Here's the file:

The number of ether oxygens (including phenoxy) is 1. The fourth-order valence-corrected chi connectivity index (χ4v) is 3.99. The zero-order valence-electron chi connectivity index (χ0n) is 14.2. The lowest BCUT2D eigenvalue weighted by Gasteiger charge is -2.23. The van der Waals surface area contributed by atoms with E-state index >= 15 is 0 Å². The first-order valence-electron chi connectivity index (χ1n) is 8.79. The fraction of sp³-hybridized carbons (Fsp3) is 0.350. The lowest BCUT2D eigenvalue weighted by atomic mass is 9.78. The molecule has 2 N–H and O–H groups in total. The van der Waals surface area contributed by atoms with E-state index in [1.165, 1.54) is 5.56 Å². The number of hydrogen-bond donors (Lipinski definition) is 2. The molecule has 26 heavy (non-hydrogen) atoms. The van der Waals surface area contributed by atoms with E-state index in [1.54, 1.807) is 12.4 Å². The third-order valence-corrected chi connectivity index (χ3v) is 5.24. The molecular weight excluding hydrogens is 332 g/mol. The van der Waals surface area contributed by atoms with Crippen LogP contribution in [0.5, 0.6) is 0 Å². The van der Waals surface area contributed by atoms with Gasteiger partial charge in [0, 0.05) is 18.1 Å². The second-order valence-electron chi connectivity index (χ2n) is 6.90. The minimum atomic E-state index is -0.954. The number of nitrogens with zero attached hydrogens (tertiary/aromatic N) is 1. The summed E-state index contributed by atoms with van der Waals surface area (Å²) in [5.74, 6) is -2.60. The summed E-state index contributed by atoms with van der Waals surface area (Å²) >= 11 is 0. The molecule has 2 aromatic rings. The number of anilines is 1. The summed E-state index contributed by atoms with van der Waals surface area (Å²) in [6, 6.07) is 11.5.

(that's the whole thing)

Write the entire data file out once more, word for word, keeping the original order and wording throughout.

The number of ether oxygens (including phenoxy) is 1. The fourth-order valence-corrected chi connectivity index (χ4v) is 3.99. The zero-order valence-electron chi connectivity index (χ0n) is 14.2. The lowest BCUT2D eigenvalue weighted by Gasteiger charge is -2.23. The van der Waals surface area contributed by atoms with E-state index >= 15 is 0 Å². The first-order valence-electron chi connectivity index (χ1n) is 8.79. The fraction of sp³-hybridized carbons (Fsp3) is 0.350. The lowest BCUT2D eigenvalue weighted by atomic mass is 9.78. The molecule has 2 N–H and O–H groups in total. The van der Waals surface area contributed by atoms with E-state index in [1.165, 1.54) is 5.56 Å². The number of hydrogen-bond donors (Lipinski definition) is 2. The molecule has 26 heavy (non-hydrogen) atoms. The van der Waals surface area contributed by atoms with E-state index in [1.54, 1.807) is 12.4 Å². The third-order valence-corrected chi connectivity index (χ3v) is 5.24. The molecular weight excluding hydrogens is 332 g/mol. The van der Waals surface area contributed by atoms with Crippen LogP contribution in [0.5, 0.6) is 0 Å². The van der Waals surface area contributed by atoms with Gasteiger partial charge in [0, 0.05) is 18.1 Å². The second-order valence-electron chi connectivity index (χ2n) is 6.90. The minimum atomic E-state index is -0.954. The number of nitrogens with zero attached hydrogens (tertiary/aromatic N) is 1. The summed E-state index contributed by atoms with van der Waals surface area (Å²) in [5.74, 6) is -2.60. The summed E-state index contributed by atoms with van der Waals surface area (Å²) >= 11 is 0. The molecule has 2 aromatic rings. The number of anilines is 1. The summed E-state index contributed by atoms with van der Waals surface area (Å²) in [6, 6.07) is 11.5.